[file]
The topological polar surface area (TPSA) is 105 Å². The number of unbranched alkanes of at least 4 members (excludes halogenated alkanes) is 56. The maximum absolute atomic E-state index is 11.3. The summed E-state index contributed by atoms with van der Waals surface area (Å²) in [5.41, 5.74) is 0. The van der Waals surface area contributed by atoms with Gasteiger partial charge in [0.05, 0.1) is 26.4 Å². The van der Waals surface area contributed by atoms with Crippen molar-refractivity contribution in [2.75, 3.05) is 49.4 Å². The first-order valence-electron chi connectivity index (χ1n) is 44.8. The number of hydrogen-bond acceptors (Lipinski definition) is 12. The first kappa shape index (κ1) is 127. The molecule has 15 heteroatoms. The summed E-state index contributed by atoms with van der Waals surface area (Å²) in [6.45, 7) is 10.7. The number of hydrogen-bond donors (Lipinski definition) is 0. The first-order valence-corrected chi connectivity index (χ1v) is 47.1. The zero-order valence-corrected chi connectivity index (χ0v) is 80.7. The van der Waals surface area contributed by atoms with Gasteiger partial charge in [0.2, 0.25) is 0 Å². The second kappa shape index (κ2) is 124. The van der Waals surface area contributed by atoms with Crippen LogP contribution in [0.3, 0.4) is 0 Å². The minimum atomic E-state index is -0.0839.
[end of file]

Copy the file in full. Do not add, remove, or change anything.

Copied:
The topological polar surface area (TPSA) is 105 Å². The number of unbranched alkanes of at least 4 members (excludes halogenated alkanes) is 56. The maximum absolute atomic E-state index is 11.3. The summed E-state index contributed by atoms with van der Waals surface area (Å²) in [5.41, 5.74) is 0. The van der Waals surface area contributed by atoms with Gasteiger partial charge in [0.05, 0.1) is 26.4 Å². The van der Waals surface area contributed by atoms with Crippen molar-refractivity contribution in [2.75, 3.05) is 49.4 Å². The first-order valence-electron chi connectivity index (χ1n) is 44.8. The number of hydrogen-bond acceptors (Lipinski definition) is 12. The first kappa shape index (κ1) is 127. The molecule has 15 heteroatoms. The summed E-state index contributed by atoms with van der Waals surface area (Å²) in [6.45, 7) is 10.7. The number of hydrogen-bond donors (Lipinski definition) is 0. The first-order valence-corrected chi connectivity index (χ1v) is 47.1. The zero-order valence-corrected chi connectivity index (χ0v) is 80.7. The van der Waals surface area contributed by atoms with Gasteiger partial charge in [0.2, 0.25) is 0 Å². The second kappa shape index (κ2) is 124. The van der Waals surface area contributed by atoms with Crippen LogP contribution in [0.3, 0.4) is 0 Å². The minimum atomic E-state index is -0.0839.